5 Main Differences Between an Astronaut and A Cosmonaut?5 min read

The last few years have marked an incredible development of airplanes and aircraft for space missions. Nations and Aerospace Companies have tried to develop and build incredible aircraft that would help us explore the infinite power of space and the beauty of the other planets. 

According to uk essay writing services, there are a lot of jobs that are related to space or universe exploration and that began to be more and more popular. You can be an astronomer and study the planets and other bodies that are part of our universe. You can be an aerospace engineer and contribute to building strong and durable spacecraft. Or, if you want to have a bigger impact, you can be an astronaut or cosmonaut, as you will have space missions and spacewalks. 

But which is the difference between an astronaut and a cosmonaut? Experts from dissertation service and essay writing service argue that there are five main differences between an astronaut and a cosmonaut. Let’s see them!

1. Who Are Using the Terms?

Not everyone is using these terms, so this is the first difference. Both terms are derived from the Greek word “nautes” which means “sailor”. The Russians have combined it with the Russian word “kosmo”, while astronaut (“astro” means star) was derived from aeronaut, a person who air travels and it is used by the US and most of the world.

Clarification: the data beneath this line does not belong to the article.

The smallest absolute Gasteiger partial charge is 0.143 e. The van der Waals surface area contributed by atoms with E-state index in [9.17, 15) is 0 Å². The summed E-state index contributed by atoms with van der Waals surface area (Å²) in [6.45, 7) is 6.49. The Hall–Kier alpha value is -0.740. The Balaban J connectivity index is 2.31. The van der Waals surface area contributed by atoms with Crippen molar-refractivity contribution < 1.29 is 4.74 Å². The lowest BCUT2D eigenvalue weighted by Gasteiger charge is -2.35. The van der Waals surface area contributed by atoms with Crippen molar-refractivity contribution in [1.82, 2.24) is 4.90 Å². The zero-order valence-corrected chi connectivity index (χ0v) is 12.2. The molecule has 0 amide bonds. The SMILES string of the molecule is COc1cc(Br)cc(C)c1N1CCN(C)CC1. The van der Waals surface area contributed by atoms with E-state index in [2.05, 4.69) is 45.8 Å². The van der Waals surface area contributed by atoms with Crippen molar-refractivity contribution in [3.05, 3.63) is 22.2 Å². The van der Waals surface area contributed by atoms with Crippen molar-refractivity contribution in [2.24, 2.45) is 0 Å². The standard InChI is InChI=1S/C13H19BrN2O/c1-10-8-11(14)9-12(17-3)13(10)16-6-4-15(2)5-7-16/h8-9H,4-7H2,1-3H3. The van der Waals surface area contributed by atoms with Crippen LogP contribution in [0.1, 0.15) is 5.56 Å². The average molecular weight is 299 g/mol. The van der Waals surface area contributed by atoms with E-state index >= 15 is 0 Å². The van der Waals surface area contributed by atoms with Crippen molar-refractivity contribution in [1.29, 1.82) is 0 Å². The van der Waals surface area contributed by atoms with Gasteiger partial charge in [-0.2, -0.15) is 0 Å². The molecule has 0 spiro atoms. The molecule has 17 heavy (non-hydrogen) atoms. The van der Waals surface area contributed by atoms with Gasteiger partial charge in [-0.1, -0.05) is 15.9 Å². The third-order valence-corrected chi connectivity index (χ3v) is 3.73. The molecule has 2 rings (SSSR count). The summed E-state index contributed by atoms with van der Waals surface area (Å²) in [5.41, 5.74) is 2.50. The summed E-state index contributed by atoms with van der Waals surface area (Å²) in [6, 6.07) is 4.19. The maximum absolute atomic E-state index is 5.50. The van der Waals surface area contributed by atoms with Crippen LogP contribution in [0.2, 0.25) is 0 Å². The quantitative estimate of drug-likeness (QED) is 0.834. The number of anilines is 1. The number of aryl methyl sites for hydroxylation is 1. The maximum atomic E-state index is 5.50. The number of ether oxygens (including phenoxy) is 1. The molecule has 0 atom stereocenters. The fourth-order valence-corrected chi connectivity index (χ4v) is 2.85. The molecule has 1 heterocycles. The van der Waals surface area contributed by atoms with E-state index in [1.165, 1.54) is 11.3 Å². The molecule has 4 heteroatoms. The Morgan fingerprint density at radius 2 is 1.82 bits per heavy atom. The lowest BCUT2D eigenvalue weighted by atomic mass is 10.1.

2. Training and Certification

Maybe the most important difference between an astronaut and a cosmonaut is the training entity. Cosmonauts are trained by Russia and astronauts are trained by NASA, JAXA, ESA or CSA. Russia has a long history of space exploration and it has some records too. For example, the Russian cosmonaut Gennady Padalka has the world record for the longest cumulative time in space of 879 days over five missions. Also, Russian cosmonaut, Valeri Polyakov holds the record for the longest single stay in space of 437 days

It seems that there are differences in the operational philosophies, but the terms pretty much define the same thing. Russia and NASA (or other training entities) have slight differences when we talk about the knowledge and skill set necessary for becoming a cosmonaut or astronaut. But they all need to have knowledge about science, mathematics, human relationships, and the universe. 

3. Qualifications

Even though the terms describe pretty much the same thing, there are slight but important differences when we look at the qualifications needed to become an astronaut or cosmonaut. The term “astronaut” is used by Americans, so the skills required to become an astronaut are different from the ones that Russia is considering. To enroll for service as an astronaut you need to be maximum 40 years old and be no taller than 180 centimeters. To be a cosmonaut, you need to be no older than 30 years old and no taller than 170 centimeters.